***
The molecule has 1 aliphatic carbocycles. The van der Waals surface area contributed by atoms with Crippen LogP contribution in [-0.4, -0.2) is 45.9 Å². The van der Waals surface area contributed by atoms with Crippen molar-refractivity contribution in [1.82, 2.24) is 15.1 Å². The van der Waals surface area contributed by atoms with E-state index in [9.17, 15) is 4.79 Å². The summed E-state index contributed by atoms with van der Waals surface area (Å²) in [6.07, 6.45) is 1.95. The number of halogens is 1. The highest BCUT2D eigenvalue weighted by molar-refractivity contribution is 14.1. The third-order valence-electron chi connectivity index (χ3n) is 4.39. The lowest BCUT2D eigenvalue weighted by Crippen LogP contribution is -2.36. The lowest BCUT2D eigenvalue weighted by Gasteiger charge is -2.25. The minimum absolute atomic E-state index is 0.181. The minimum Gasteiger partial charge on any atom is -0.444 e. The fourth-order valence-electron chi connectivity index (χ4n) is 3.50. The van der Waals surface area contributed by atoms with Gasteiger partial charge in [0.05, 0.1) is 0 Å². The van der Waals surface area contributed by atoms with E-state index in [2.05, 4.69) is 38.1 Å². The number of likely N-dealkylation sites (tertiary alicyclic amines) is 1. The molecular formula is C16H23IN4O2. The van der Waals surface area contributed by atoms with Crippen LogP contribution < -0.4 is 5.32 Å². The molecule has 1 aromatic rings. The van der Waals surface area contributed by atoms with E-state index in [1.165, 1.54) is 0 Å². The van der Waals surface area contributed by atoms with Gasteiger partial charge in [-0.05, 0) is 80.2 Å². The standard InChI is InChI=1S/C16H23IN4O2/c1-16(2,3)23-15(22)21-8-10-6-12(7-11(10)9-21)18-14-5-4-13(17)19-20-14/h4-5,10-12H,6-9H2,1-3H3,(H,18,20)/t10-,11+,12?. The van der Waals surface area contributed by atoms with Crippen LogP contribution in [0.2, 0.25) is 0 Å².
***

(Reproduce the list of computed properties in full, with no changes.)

The molecule has 1 aliphatic carbocycles. The van der Waals surface area contributed by atoms with Crippen LogP contribution in [-0.4, -0.2) is 45.9 Å². The van der Waals surface area contributed by atoms with Crippen molar-refractivity contribution in [1.82, 2.24) is 15.1 Å². The van der Waals surface area contributed by atoms with E-state index in [9.17, 15) is 4.79 Å². The summed E-state index contributed by atoms with van der Waals surface area (Å²) in [6.07, 6.45) is 1.95. The number of halogens is 1. The highest BCUT2D eigenvalue weighted by molar-refractivity contribution is 14.1. The third-order valence-electron chi connectivity index (χ3n) is 4.39. The lowest BCUT2D eigenvalue weighted by Crippen LogP contribution is -2.36. The lowest BCUT2D eigenvalue weighted by Gasteiger charge is -2.25. The minimum absolute atomic E-state index is 0.181. The minimum Gasteiger partial charge on any atom is -0.444 e. The fourth-order valence-electron chi connectivity index (χ4n) is 3.50. The van der Waals surface area contributed by atoms with Gasteiger partial charge in [0.05, 0.1) is 0 Å². The van der Waals surface area contributed by atoms with E-state index in [2.05, 4.69) is 38.1 Å². The number of likely N-dealkylation sites (tertiary alicyclic amines) is 1. The molecular formula is C16H23IN4O2. The van der Waals surface area contributed by atoms with Crippen LogP contribution < -0.4 is 5.32 Å². The molecule has 1 aromatic rings. The van der Waals surface area contributed by atoms with E-state index in [1.165, 1.54) is 0 Å². The van der Waals surface area contributed by atoms with Gasteiger partial charge in [-0.05, 0) is 80.2 Å². The standard InChI is InChI=1S/C16H23IN4O2/c1-16(2,3)23-15(22)21-8-10-6-12(7-11(10)9-21)18-14-5-4-13(17)19-20-14/h4-5,10-12H,6-9H2,1-3H3,(H,18,20)/t10-,11+,12?. The van der Waals surface area contributed by atoms with Crippen LogP contribution in [0.2, 0.25) is 0 Å².